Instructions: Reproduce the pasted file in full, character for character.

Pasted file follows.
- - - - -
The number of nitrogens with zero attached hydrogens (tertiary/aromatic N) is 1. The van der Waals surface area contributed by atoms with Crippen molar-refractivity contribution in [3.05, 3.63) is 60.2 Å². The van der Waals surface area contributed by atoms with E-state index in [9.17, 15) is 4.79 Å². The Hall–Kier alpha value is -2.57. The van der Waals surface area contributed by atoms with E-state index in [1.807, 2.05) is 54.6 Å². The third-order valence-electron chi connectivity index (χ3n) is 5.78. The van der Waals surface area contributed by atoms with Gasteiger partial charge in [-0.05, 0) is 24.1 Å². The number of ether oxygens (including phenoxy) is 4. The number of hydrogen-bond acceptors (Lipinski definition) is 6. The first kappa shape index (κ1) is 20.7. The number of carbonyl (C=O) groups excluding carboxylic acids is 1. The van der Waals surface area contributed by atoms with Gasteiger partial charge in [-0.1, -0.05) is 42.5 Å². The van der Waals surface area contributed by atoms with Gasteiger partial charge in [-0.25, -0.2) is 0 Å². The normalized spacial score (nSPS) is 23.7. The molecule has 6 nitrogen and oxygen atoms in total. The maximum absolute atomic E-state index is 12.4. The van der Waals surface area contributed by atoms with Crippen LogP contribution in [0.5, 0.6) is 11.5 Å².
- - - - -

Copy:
The number of nitrogens with zero attached hydrogens (tertiary/aromatic N) is 1. The van der Waals surface area contributed by atoms with Crippen molar-refractivity contribution in [3.05, 3.63) is 60.2 Å². The van der Waals surface area contributed by atoms with E-state index in [9.17, 15) is 4.79 Å². The Hall–Kier alpha value is -2.57. The van der Waals surface area contributed by atoms with E-state index in [1.807, 2.05) is 54.6 Å². The third-order valence-electron chi connectivity index (χ3n) is 5.78. The van der Waals surface area contributed by atoms with Gasteiger partial charge in [-0.05, 0) is 24.1 Å². The number of ether oxygens (including phenoxy) is 4. The number of hydrogen-bond acceptors (Lipinski definition) is 6. The first kappa shape index (κ1) is 20.7. The number of carbonyl (C=O) groups excluding carboxylic acids is 1. The van der Waals surface area contributed by atoms with Gasteiger partial charge in [-0.1, -0.05) is 42.5 Å². The van der Waals surface area contributed by atoms with Gasteiger partial charge in [-0.25, -0.2) is 0 Å². The normalized spacial score (nSPS) is 23.7. The molecule has 6 nitrogen and oxygen atoms in total. The maximum absolute atomic E-state index is 12.4. The van der Waals surface area contributed by atoms with Crippen LogP contribution in [0.5, 0.6) is 11.5 Å².